Students Work 'Field to Festival' at Bon Iver's Eaux Claires 2018
Over the course of a week in the Wisconsin woods, students Will Yeo and Matine Kazemi found themselves wrapping cords, monitoring light shows, sitting in on artist relations meetings, and a host of other jobs as part of an opportunity to work at the Eaux Claires concert festival. Now in its fourth year, the festival is the brainchild of Grammy-winning indie songwriter Justin Vernon (of Bon Iver), himself a native of the Wisconsin city that gives the festival its name.
A Festival with an Independent Spirit
In an era booming with summer festivals, Eaux Claires sets itself apart by being artist-centric; most of the performers arrive early and work on collaborative sets that they’ll debut during the two-day festival. With multiple stages, many of which are small and set in the woods, the concerts skew toward the one-of-a-kind, with acts such as the National, Noname, Francis and the Lights, and many more. The shows are wholly unique for festival-goers, and allow artists to bring themselves fully into their performances. "It’s taught me a lot about what it means to have an open heart and open mind,” says Devin Drobka B.M. ’09, drummer for the band Field Report, one of the bands in the lineup.
"I learned about different career paths that I would have never even thought about before this experience."
—Matine Kazemi, a fifth semester student majoring in music business/management
Pulling off a major festival with such an independent vibe, however, contains no small amount of behind-the-scenes challenges. “Most festivals are pretty cut and dried. This one is much different,” says festival producer Ricky Ginsburg, who also produces for major festivals Bonnaroo and Outside Lands. “Things are from the artists’ perspectives, which really isn’t great from a logistical standpoint. You can't do much in advance. I see this as a contact sport.” On the production side, Jason Anderson, production director, makes sure the staging, lighting, audio, and video all run smoothly, even when things like unexpected rainstorms threaten to halt progress. Production work, he says, should be invisible: "I know I've done a good job when the radios are silent."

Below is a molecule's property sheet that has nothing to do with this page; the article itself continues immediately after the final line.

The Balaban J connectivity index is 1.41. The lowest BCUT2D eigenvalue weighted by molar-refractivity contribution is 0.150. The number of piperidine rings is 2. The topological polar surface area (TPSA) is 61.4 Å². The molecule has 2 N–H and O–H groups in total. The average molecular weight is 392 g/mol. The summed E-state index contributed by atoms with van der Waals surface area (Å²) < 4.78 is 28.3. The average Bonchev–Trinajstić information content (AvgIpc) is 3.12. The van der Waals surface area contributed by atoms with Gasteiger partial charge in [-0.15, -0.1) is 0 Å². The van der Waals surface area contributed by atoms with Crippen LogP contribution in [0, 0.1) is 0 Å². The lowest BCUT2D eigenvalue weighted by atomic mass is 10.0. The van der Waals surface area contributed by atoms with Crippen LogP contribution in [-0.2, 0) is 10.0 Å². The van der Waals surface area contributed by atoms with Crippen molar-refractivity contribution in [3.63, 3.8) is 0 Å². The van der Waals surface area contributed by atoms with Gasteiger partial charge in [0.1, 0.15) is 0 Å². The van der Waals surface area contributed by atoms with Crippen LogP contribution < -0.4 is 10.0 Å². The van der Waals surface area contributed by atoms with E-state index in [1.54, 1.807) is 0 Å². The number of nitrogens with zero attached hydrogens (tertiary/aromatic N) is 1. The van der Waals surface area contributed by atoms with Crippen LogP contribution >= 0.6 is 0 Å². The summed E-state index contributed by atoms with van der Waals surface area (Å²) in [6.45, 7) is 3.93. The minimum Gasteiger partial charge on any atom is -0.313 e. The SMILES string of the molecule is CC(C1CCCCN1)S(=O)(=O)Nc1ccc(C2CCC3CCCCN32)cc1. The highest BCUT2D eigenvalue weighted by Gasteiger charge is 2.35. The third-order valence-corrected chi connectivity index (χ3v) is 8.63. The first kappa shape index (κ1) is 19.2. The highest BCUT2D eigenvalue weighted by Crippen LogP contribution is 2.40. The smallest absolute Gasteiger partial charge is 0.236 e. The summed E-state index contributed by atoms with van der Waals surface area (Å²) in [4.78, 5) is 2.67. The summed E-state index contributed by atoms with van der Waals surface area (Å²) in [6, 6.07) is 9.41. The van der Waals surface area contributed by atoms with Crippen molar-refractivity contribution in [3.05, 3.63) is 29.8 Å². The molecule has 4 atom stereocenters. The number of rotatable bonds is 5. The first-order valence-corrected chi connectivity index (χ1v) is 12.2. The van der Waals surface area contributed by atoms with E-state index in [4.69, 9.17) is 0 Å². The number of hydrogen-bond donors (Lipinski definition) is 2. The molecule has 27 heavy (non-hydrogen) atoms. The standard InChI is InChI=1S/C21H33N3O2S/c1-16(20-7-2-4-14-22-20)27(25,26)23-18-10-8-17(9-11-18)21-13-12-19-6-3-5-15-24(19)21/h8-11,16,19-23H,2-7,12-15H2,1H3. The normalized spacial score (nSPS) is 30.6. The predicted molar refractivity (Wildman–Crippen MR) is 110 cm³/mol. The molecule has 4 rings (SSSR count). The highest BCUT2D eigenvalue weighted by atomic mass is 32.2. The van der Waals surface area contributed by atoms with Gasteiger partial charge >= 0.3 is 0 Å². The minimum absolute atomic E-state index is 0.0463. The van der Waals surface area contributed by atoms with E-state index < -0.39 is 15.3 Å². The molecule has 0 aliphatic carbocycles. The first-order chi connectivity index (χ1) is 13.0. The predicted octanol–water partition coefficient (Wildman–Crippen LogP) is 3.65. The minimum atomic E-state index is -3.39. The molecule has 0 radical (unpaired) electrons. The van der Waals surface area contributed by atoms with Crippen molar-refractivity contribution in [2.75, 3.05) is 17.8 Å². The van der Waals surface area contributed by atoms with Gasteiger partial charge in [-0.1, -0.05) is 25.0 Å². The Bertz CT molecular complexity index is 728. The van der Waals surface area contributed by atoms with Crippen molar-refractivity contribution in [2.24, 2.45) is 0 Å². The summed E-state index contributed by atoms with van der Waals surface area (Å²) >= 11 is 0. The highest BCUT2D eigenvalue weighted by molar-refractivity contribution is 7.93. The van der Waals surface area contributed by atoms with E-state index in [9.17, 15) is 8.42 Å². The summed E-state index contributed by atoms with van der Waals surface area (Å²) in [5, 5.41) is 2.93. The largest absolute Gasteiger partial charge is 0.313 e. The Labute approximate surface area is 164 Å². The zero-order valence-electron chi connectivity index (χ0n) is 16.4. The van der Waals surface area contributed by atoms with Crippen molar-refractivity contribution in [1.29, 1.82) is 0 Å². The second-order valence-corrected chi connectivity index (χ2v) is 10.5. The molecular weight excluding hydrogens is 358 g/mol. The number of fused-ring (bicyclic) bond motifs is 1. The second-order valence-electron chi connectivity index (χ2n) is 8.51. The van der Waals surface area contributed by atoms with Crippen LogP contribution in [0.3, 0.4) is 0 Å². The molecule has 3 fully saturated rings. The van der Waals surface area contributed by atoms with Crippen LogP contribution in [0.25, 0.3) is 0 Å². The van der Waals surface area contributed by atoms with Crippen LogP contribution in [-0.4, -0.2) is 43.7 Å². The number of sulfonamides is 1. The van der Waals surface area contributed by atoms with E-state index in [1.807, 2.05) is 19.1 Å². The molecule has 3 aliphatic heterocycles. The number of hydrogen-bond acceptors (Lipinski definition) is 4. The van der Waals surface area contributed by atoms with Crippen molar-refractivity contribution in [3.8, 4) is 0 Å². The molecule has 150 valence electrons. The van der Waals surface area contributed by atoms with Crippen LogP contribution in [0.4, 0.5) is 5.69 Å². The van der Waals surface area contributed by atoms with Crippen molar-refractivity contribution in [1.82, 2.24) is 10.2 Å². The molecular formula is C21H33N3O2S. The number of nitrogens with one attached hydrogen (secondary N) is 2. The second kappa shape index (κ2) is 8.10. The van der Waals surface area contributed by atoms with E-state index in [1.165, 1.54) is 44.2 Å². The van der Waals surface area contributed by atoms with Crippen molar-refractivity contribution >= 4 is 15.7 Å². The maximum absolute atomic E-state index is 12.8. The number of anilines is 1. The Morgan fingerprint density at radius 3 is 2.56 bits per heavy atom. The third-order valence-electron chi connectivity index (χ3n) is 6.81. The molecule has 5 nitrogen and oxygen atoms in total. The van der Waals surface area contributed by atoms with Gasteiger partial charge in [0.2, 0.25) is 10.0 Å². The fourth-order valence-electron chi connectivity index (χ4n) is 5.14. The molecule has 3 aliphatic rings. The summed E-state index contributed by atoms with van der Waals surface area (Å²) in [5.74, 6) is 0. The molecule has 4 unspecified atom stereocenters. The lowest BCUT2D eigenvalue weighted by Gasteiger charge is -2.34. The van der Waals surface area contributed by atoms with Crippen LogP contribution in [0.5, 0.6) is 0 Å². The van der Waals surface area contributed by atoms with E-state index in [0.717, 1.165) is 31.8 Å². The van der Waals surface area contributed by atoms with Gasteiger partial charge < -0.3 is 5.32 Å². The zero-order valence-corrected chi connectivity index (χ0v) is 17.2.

A Whizbang Tour of the Festival Industry
Unlike a traditional music festival job or internship experience, the Eaux Claires gig didn't relegate Kazemi and Yeo to one duty. They got the chance to work "from field to festival," as was the mantra for many of those working behind the scenes. Says Kazemi, “I was able to work in multiple aspects of festival production, including lighting design, stage management, front-of-house audio, and stage setup and take-down in between sets. I learned about how much goes into producing a festival and also learned about different career paths that I would have never even thought about before this experience.”
In the days leading up to the festival, the students were tapped to curate a Spotify playlist that teased the artists who would be performing at the festival—a job made even more special due to the fact that Eaux Claires hadn’t announced its artist lineup ahead of time. Whenever they posted a new song to the list, fans lit up the internet, dissecting and reposting the exclusive news.
The rest of the week found both of them all over the festival grounds, from shadowing Ginsburg's team and working production at the main stages to helping prepare for an off-site fashion show designed for all the artists. “Seeing how a festival is put together up close is really enlightening, not only for students planning on working in the festival business, but for those pursuing a career in any part of the music industry,” Yeo says. “We returned to Boston exhausted and covered in bug bites, but also with a renewed sense of why we decided to pursue a career in music.”
Listen to a playlist inspired by the kinds of artistic collaborations you'd hear at Eaux Claires: